I saw this movie over the weekend. It is a pretty remarkable little film - people should go and see it. Very intense, it is a drama of concentrated vingettes that are ultimately all tied together. The unifying theme to all the stories is racism and prejudice, and while the examples presented in the film are extreme, in-your-face, instances the movie actually avoids being judgmental - the perpetrators of the prejudice are both loathesome and sympathetic at the same time. The viewer is allowed to hate the actions and sentiments presented while at the same time understanding them and the motivations behind them. We witness a woman treating her hispanic housekeeper like garbage in one scene and then later hugging her and calling her, her best friend. And the viewer can appreciate that both scenes are authentic. A cop is shown in one scene humiliating and sexually harrassing a black woman, and in another scene risks his own life to save a black woman. And again, the viewer can understand how both scenes can be authentic - that both sides of human nature can exist in the same person. Even the most despicable characters in the movie have moments of redemption, and the most likable characters demonstrate weakness of character. It's real.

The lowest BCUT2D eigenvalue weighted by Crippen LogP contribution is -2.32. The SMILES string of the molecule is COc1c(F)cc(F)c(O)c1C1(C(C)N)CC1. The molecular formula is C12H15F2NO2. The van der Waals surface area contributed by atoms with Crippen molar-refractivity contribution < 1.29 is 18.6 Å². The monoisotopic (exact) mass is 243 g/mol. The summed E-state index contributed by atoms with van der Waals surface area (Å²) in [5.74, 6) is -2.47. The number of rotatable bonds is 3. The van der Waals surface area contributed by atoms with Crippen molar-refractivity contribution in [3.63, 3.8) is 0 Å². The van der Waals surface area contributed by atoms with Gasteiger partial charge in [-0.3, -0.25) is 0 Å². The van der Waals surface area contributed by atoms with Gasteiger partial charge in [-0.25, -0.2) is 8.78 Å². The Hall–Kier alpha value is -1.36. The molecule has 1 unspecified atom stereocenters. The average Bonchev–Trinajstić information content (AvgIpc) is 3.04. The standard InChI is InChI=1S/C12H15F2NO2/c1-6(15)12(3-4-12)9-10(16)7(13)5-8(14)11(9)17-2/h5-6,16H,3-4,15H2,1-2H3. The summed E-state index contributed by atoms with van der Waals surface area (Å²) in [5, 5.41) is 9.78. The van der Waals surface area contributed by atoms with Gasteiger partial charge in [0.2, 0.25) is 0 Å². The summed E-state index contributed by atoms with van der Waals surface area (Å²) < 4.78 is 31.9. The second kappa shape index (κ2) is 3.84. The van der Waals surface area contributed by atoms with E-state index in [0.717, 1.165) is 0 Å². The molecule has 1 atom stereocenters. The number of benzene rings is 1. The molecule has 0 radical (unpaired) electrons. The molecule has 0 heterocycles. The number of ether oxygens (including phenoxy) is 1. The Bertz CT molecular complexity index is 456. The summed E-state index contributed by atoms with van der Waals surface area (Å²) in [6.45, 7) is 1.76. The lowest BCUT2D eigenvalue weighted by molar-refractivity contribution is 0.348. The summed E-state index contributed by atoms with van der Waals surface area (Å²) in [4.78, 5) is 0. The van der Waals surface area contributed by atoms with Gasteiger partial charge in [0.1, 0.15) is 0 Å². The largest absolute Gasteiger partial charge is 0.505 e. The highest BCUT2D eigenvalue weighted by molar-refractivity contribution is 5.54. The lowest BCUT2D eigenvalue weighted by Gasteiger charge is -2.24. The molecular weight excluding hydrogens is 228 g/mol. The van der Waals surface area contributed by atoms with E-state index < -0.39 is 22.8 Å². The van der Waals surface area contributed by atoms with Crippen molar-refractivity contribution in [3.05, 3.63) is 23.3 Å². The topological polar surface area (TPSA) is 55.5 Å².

The movie raises complex questions, and in what I think is one of the bravest moves I've seen in a long time in a film, doesn't attempt to answer any of them. There are no pat endings here, no simple, "happy ending" resolutions. The clear message is, there aren't easy answers. And that, quite simply, is the truth. Now how often does Hollywood send such a stark, clear message? Go see Crash. It's well worth the time and money.